May I See Your Internet Driver's License?May I See Your Internet Driver's License?
Sometimes an idea is so crazy that you wonder how anyone ever had the nerve to say it out loud. That's how I feel about the comment attributed to Microsoft's Craig Mundie at the World Economic Forum in Davos, Switzerland. How would an <a href="http://curiouscapitalist.blogs.time.com/2010/01/30/drivers-licenses-for-the-internet/">Internet driver's license</a> ever be practical, or advisable?
February 7, 2010
Sometimes an idea is so crazy that you wonder how anyone ever had the nerve to say it out loud. That's how I feel about the comment attributed to Microsoft's Craig Mundie at the World Economic Forum in Davos, Switzerland. How would an Internet driver's license ever be practical, or advisable?Even the analogy of a driver's license doesn't quite ring true. As you drive down the road, the other drivers don't know who you are. Even the police don't know who you are. They can easily run the license plate through their system, but the only way to know who's behind the wheel is to stop the car. When you think about it, there aren't that many times when you're required to show a driver's license.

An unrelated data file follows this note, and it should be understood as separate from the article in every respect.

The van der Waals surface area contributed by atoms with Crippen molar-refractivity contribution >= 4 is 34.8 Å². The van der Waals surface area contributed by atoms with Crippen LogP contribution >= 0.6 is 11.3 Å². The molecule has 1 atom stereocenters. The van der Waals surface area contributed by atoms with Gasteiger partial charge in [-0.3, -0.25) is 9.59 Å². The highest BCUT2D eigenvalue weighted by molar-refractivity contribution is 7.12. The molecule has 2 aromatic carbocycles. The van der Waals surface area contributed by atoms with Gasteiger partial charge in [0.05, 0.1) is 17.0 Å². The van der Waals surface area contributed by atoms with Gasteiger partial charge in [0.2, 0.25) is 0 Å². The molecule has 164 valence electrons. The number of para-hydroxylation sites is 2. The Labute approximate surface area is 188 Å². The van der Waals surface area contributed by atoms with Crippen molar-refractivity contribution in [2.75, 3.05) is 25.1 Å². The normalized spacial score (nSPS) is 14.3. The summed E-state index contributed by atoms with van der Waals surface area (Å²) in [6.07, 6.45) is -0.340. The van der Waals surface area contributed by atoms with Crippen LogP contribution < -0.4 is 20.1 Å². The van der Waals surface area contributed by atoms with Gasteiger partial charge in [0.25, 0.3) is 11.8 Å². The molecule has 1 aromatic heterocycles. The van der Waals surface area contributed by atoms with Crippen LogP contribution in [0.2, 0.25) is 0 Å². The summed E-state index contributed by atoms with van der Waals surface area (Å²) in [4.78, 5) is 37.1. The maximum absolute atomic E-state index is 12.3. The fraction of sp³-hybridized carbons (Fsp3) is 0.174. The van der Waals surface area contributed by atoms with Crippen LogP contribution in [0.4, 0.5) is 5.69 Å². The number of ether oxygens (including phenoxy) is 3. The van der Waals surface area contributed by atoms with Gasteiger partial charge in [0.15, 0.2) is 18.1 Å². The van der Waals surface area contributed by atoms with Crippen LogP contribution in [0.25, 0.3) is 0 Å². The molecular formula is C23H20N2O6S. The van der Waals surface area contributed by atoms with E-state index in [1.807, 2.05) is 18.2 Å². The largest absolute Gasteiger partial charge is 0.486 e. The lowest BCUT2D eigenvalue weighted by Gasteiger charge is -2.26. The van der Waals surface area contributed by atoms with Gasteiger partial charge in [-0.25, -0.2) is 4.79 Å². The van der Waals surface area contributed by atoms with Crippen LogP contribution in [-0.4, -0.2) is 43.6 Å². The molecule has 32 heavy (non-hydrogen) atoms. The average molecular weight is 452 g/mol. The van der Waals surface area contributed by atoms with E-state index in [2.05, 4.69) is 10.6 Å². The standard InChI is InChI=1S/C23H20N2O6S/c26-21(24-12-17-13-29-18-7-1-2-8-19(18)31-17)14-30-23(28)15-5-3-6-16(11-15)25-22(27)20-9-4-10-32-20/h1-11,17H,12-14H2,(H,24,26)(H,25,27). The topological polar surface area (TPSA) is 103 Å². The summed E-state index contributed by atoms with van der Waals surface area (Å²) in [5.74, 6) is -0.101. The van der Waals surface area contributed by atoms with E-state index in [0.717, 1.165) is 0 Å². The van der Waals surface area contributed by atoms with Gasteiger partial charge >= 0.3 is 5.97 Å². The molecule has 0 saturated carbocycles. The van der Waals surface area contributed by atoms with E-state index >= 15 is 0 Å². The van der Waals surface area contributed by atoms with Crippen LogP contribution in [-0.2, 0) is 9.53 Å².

Authenticating the person who's behind the keyboard of a computer on the Internet would be especially tough, given that the Internet is a worldwide phenomenon. Perhaps developed countries would be able to provide accurate identification for their citizens, but many third world countries would not. Would that make them second-class citizens on the Internet? Then there are the privacy questions. Who deserves to know this level of detail about me, and what will they do with this information? Many companies would love if they could get the license of every visitor to their site. Sure, knowing the identity of a particular visitor would reduce the chance they they try any shenanigans on your site. But it's much more likely that the site itself -- or a collection of sites, or an ad network -- would abuse that information in order to track visitors. Tracking by an Internet driver's license would be a lot more invasive than tracking by browser cookies. Certainly there are points when it makes sense to authenticate the user. When it's time to collect money on the Internet, today's fraud prevention methods are laughable. If you hold a credit card in your hand or know a Paypal login and password, you can spend that money whether you're authorized to use it or not. Yet those kind of transactions are a tiny part of the things people do on the Internet every day. Anonymity as the default just makes sense. Let's keep it that way.
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